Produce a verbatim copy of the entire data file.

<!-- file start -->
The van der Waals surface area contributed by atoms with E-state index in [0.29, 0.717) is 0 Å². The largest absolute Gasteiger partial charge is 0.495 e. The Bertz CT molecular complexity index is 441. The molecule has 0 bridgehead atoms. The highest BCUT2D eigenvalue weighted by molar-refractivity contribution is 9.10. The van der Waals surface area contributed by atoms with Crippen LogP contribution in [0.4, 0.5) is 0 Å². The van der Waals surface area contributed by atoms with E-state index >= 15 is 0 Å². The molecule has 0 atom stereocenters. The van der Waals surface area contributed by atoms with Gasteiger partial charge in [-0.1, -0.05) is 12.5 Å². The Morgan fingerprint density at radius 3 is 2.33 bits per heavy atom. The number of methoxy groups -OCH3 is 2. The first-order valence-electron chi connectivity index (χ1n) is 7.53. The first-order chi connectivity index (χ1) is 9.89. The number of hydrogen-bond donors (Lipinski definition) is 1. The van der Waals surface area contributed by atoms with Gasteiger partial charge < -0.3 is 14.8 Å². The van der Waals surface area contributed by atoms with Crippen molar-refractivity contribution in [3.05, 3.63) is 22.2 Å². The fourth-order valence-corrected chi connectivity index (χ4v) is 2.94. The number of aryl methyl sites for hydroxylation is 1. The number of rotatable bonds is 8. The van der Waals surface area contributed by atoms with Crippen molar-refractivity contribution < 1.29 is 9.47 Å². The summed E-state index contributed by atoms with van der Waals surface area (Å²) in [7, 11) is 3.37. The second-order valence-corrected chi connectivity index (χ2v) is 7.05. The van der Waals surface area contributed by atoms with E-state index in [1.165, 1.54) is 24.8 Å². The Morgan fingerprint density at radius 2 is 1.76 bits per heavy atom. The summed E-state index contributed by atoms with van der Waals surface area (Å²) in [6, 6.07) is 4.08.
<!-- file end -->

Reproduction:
The van der Waals surface area contributed by atoms with E-state index in [0.29, 0.717) is 0 Å². The largest absolute Gasteiger partial charge is 0.495 e. The Bertz CT molecular complexity index is 441. The molecule has 0 bridgehead atoms. The highest BCUT2D eigenvalue weighted by molar-refractivity contribution is 9.10. The van der Waals surface area contributed by atoms with Crippen LogP contribution in [0.4, 0.5) is 0 Å². The van der Waals surface area contributed by atoms with E-state index >= 15 is 0 Å². The molecule has 0 atom stereocenters. The van der Waals surface area contributed by atoms with Gasteiger partial charge in [-0.1, -0.05) is 12.5 Å². The Morgan fingerprint density at radius 3 is 2.33 bits per heavy atom. The number of methoxy groups -OCH3 is 2. The first-order valence-electron chi connectivity index (χ1n) is 7.53. The first-order chi connectivity index (χ1) is 9.89. The number of hydrogen-bond donors (Lipinski definition) is 1. The van der Waals surface area contributed by atoms with Gasteiger partial charge < -0.3 is 14.8 Å². The van der Waals surface area contributed by atoms with Crippen molar-refractivity contribution in [3.05, 3.63) is 22.2 Å². The fourth-order valence-corrected chi connectivity index (χ4v) is 2.94. The number of aryl methyl sites for hydroxylation is 1. The number of rotatable bonds is 8. The van der Waals surface area contributed by atoms with Crippen molar-refractivity contribution < 1.29 is 9.47 Å². The summed E-state index contributed by atoms with van der Waals surface area (Å²) in [7, 11) is 3.37. The second-order valence-corrected chi connectivity index (χ2v) is 7.05. The van der Waals surface area contributed by atoms with E-state index in [1.165, 1.54) is 24.8 Å². The Morgan fingerprint density at radius 2 is 1.76 bits per heavy atom. The summed E-state index contributed by atoms with van der Waals surface area (Å²) in [6, 6.07) is 4.08.